Features Australia

Tony the tradie can fix it

How to sell the budget to the ordinary bloke

21 June 2014

8:00 AM

21 June 2014

8:00 AM

The Top Tucker Takeaway near my Melbourne suburban office just changed owners, and the other day I ordered a large hot chocolate and was charged $5. Previously the price was $4, so I queried the sudden 25 per cent increase.

The new Top Tucker top banana shot a Julie Bishop death stare. ‘Because I can,’ she replied. Having in those three words alienated a loyal customer, only then did she explain about the rising cost of milk, rent and whatever. Her irritated explanation was reasoned and quite plausible. But the damage was done: my loyalty to the Top Tucker vanished in an instant.

The proprietress defended her hot choccie pricing in much the same way as Tony Abbott’s government defended its first budget. Like her, Abbott and Treasurer Joe Hockey essentially declared that they’re doing things because they can, even though what they delivered on budget night varied significantly from what was expected before last September’s election.

Only after the initial shock did the government really get going in making its case. But by then the Prime Minister, Treasurer and other key ministers were overwhelmed by a vicious backlash going far beyond the Abbott-hating redoubts of the ABC, the Age and the Sydney Morning Herald.

Even in the hedonistic paradise of Melbourne’s Patterson Lakes where I live, where conspicuous consumption reigns and good taste applies mostly to beer, people who normally don’t give a proverbial about politics are asking ‘How the f— is a medical research fund going to help me when I’m six hours in casualty with a sick kid?’ The government’s line, that investing in medical research might one day lead to said kid being cured of cancer, merely raises howls of derisive laughter.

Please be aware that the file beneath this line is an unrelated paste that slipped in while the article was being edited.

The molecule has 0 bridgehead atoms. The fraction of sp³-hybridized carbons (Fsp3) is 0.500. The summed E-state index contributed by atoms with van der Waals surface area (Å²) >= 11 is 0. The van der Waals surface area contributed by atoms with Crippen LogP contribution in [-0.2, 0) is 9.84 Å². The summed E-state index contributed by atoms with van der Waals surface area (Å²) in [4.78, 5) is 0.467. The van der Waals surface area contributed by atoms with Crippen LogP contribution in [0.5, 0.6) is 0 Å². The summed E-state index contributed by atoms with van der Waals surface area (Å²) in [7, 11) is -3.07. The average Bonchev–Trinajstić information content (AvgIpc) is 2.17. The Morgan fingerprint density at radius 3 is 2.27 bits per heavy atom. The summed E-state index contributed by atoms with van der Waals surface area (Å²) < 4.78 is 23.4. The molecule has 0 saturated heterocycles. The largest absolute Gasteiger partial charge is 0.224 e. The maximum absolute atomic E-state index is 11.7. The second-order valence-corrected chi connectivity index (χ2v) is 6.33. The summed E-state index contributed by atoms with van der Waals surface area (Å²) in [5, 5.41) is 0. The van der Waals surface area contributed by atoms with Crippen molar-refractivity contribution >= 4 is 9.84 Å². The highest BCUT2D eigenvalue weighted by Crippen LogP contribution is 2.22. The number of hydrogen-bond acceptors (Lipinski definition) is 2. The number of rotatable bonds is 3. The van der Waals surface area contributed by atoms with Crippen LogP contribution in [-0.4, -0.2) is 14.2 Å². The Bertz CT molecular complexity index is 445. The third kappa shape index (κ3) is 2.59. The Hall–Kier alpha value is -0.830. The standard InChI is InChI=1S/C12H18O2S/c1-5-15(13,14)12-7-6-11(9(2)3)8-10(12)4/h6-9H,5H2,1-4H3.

Yet some aspects of the budget don’t get short shrift from Patto’s dominant cashed-up tradie demographic. They think requiring people to do more for themselves and pay their own way is not a bad thing at all. The $7 GP minimum co-payment, and tightening access to Newstart and welfare, are popular in a community dominated by tradesmen and small and medium business owners who work long and hard to earn their canal-fronting palazzi, European cars and other statements of their material success. There are no job snobs in Patto, only people willing to work who see recourse to public benefits as an admission of personal failure.

But what should particularly hearten Abbott, Hockey and jittery Coalition MPs is that in Patto the government’s decision to break its ‘no surprises’ pledge to apply tough fiscal medicine is really seen as a good thing. Patto residents ridicule opposition leader Bill Shorten and Labor’s populist budget rage as brazen effrontery after the disastrous Rudd-Gillard-Rudd years.

Inner-city elites sneer at them, but successful tradies understand better than most that what the Abbott government inherited from Kevin Rudd and Julia Gillard was a fiscal basket case. They appreciate that the healthy surplus built up by John Howard and Peter Costello was, to use Patto patois, pissed up against the wall by Rudd, Gillard and their hapless henchman, Wayne Swan. As small businessmen and women, they very much understand that manageable debt helps businesses grow, but debt getting out of hand destroys not only businesses, but marriages, friendships and even health. They certainly understand that governments, like businesses, sometimes need to sell off bankable assets, let go staff and close outlets and services that are redundant or unprofitable.